The Castles of Hadjin
At an altitude of 1,300 m, the village
of Saimbeyli (Armenian: Hacen) straddles the
strategic road that links Feke to Kayseri and the
Cappadocian plain. Saimbeyli is built along
the slopes of two adjoining valleys (pl. 185b). A
natural spur of rock provides a majestic foundation for
the fort which is located at the extreme southern end of
the outcrop (pl. 185a). This V-shaped spur is at
the junction of two major tributaries. The Obruk
Çay, which cuts the route for the north-south road, is
on the west flank of the fort. Today most of the
modern village of Saimbeylioverlooks the Obruk Çay.
From the east the Kirkot Çay flows through a steep
valley and merges with the Obruk Çay directly south of
the fortified outcrop (pl. 185b). Before 1920 the
valley of the Kirkot Çay held a substantial portion of
the Armenian settlement.
Although Saimbeyli (Hacen) is
mentioned frequently in studies on Armenian Cilicia and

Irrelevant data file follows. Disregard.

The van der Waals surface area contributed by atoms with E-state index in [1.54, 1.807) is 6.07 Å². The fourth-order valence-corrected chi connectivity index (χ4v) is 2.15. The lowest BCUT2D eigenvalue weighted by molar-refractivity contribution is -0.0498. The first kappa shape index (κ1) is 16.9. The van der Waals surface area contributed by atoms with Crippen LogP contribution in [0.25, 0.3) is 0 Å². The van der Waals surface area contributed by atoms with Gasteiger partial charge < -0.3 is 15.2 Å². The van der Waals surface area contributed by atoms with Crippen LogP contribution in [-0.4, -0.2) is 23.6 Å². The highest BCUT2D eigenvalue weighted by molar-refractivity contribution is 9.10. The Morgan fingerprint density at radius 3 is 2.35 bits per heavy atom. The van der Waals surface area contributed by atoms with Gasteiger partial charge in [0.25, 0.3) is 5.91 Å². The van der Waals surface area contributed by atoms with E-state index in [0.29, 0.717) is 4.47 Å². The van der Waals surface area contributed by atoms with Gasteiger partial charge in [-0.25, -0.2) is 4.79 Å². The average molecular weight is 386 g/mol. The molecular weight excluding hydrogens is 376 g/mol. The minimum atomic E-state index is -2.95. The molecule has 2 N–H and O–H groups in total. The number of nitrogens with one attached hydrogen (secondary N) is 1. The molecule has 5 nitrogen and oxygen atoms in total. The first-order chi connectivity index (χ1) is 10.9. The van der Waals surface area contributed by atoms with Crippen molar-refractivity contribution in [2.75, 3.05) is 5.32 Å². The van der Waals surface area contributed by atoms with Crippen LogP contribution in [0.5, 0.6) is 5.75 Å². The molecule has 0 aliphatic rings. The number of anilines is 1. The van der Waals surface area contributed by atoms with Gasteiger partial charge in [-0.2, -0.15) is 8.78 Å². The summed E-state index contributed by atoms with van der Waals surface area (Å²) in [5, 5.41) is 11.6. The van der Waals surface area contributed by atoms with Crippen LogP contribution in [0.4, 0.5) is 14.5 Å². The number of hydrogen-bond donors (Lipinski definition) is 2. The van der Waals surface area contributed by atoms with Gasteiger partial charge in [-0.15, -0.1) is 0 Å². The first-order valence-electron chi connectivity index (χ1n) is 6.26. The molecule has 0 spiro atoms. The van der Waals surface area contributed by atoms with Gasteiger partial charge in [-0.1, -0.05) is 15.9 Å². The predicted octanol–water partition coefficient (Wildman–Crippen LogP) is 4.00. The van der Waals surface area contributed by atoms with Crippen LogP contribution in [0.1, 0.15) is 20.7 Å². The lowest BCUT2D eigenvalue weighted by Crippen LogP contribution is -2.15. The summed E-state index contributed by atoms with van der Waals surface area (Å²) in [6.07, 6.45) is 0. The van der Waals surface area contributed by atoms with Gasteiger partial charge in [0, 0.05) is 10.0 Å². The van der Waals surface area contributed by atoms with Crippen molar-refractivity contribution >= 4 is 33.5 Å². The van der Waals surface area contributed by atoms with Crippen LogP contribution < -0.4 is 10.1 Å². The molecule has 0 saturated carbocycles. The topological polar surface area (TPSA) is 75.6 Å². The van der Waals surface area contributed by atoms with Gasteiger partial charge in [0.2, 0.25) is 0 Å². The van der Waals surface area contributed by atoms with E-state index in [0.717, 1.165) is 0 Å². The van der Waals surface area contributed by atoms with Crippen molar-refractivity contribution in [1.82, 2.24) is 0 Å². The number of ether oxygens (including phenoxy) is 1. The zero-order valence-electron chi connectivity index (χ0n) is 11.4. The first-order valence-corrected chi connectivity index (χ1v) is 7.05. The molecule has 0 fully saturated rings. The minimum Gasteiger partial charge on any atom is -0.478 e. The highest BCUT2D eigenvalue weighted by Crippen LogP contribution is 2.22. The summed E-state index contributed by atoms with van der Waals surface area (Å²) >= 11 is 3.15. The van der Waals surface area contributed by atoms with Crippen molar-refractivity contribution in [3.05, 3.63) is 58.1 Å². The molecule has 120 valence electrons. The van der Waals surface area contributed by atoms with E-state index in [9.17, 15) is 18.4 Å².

is the subject of an 857-page monograph, we have no
documented information on the foundation of the medieval
fort or the nearby monastery of St. James. Because of its isolation, Hacen
did not play a prominent role in the politics of the
Armenian kingdom. The fortification and garrison
were placed here because of the proximity to a major
road. After the fall of the Armenian kingdom, the
importance and size of Hacen increased dramatically.
In the second half of the nineteenth century the Armenian
population numbered over twelve thousand. Aside from the monastery of St.
James, which is at the far northwest end of Saimbeyli,
fragments of the Armenian settlement can be seen in the
Kirkot valley and along the top of the outcrop.
There is a relatively easy
approach to the fort at the southwest end of the outcrop
(pl. 185a). The trail zigzags past the south wall
of a two-story brick and concrete structure, which was
dedicated in 1912, and turns to the north. Because
the height of the natural cliff diminishes at the
northwest end of the fort, the medieval masons scarped a
vertical face to continue the rock barrier and limit the
line of access. The modern trail follows the base
of the cliff and abruptly ascends to the terrace
northwest of towers A and B (fig. 62; pl. 186a).